Middlemarch: You be the Screenwriter

It’s a wrap. Here’s my finale for our Middlemarch in May Read-Along.

You may be a print purist, don’t want to see a movie made. Just take this as an imaginary writing exercise then:

You’re offered the job of writing a screenplay, the tall order of turning Eliot’s 800-page novel into a movie. The task at hand is to choose from the numerous storylines and just focus on a few that your feature will cover.

The following are some of the main storylines and thematic matters in Eliot’s Middlemarch. This list is just off the top of my head, feel free to add in. Which ones would you select and elaborate?


Sisterhood between Dorothea and Celia

Dorothea’s marriage to Casaubon

Celia and Sir James Chettam

Mr. Brooke’s political involvement

Politics, power and influence in Middlemarch

The mysterious cousin of Casaubon: Will Ladislaw’s backstory

Relationship between Casaubon and Ladislaw

Newcomer Lydgate: the young, aspiring doctor

Old vs. New: The introduction of new ideas and methods and their reception or rejection in Middlemarch

Lydgate’s character: idealism vs. practice

The Vincy family: Mr & Mrs., Fred and Rosamund

The Caleb Garth family: Mr. & Mrs., Mary Garth

Fred Vincy and Mary Garth

Fred’s lifestyle, his love and dreams, and his change

Rosamund’s lifestyle, her love and dreams, and her change (or, has she?)

Featherstone: The subjective construction of will and estate

Mary Garth’s moral dilemma in dealing with Featherstone’s order regarding his will

Farebrother and family: Farebrother’s role in joining Fred and Mary despite his secret love for her.

Raffles the disruptor of Bulstrode’s life: the wages of sins, or, the consequences of actions that last beyond the statute of limitations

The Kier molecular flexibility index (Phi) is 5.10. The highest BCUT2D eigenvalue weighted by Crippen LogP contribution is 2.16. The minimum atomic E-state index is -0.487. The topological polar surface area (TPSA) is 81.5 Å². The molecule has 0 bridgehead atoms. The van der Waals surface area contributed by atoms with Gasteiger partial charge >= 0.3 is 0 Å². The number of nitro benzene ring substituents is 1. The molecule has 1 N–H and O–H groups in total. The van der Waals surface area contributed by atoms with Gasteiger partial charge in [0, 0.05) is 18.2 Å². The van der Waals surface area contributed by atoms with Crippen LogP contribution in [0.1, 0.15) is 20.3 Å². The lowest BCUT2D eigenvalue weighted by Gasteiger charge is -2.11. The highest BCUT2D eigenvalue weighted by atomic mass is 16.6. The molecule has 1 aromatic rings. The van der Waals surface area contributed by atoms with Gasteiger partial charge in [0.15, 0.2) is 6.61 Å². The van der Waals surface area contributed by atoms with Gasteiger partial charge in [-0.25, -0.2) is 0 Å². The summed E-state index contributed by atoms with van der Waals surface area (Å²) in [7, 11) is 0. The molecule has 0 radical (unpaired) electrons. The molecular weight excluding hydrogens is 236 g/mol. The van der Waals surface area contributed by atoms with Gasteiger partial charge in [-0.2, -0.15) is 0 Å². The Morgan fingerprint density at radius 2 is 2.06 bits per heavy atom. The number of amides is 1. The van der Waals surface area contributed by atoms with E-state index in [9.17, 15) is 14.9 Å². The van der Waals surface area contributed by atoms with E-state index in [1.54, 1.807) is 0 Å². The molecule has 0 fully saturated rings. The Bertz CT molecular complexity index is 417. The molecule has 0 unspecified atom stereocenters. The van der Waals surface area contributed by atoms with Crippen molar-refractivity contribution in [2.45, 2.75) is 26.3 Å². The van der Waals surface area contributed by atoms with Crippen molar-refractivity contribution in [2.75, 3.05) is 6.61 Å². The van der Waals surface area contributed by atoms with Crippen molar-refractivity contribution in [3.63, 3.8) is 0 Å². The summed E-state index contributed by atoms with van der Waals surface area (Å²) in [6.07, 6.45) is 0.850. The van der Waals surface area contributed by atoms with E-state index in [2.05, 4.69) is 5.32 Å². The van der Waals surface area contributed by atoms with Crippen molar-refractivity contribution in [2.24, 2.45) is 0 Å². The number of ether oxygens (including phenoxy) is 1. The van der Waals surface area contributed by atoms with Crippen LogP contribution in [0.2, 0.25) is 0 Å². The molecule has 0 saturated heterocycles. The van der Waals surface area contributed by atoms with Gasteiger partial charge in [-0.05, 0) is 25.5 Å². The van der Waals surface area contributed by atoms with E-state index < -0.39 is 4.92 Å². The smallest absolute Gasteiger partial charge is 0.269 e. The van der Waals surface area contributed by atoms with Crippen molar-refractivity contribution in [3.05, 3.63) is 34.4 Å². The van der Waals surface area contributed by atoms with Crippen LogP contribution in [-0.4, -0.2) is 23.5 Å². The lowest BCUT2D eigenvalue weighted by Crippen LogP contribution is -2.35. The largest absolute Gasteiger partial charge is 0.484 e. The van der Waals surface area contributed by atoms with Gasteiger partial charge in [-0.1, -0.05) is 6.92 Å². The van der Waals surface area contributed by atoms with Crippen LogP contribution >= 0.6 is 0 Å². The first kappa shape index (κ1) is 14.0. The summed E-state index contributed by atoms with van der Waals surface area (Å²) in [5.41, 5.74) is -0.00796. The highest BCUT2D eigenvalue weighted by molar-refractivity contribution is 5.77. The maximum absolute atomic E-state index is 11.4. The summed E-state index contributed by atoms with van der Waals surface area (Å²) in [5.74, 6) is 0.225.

Ladislaw’s true identity and Bulstrode’s dark history

Raffles’ falling ill and Bulstrode taking him in for fear of reverberation, hence leading to the suspected ‘wrongful death’ incident and the presumed guilty of bribery between Bulstrode and Lydgate.

Will Ladislaw being victim of class discrimination and racial prejudice in the provincial town of Middlemarch

Family finance, debts and gambling endangering a fragile marriage between Fred and Rosamund

How to choose a mate, keys to a happy marriage

Difference between romance and love, looking at three pairs of relationships: Lydgate and Rosamund, Fred and Mary, Dorothea and Will

And for that matter, how about intellectualism vs. passion, the marriage of Dorothea and Casaubon

Choices of actions of the characters based on values (or lack of), principles, and plain gut

Poverty, welfare, and social actions, responsibilities of the rich

Male/Female relationships in marriage and society, and how Dorothea both fulfills prescribed duties and overrides expectations.

Finally, probably the most important element in a movie, the emotional impact it elicits in your viewers: Which of the above storylines will you focus on to bring out such effects?

We all love the Finale of the book. But why does Eliot spend so few pages in describing the love relations between Dorothea and Will? They are seldom seen together, and in the rare occasions that we do see them, they’re caught in awkward and embarrassing situations. Would you give them more screen time together in a positive light?

I think one reason Eliot doesn’t elaborate on their courtship could be because she doesn’t want to mislead her readers that this is a ‘romance novel’. Rather, she brings out a kind of sublime love between the two, particularly on the part of Dorothea, a noble love that motivates her to give up her wealth, position and the familiarity of Middlemarch. These in Dorothea’s views are but shackles restraining her to do what she wants and to love freely.

Finally, any casting suggestions?


A huge thank-you to all participants and spectators for your input, comments and posts. It’s been a pleasurable ride, even though the length and numerous storylines and characters may have bogged us down occasionally. I appreciate the pebbles thrown into the Pond to make all those ripples.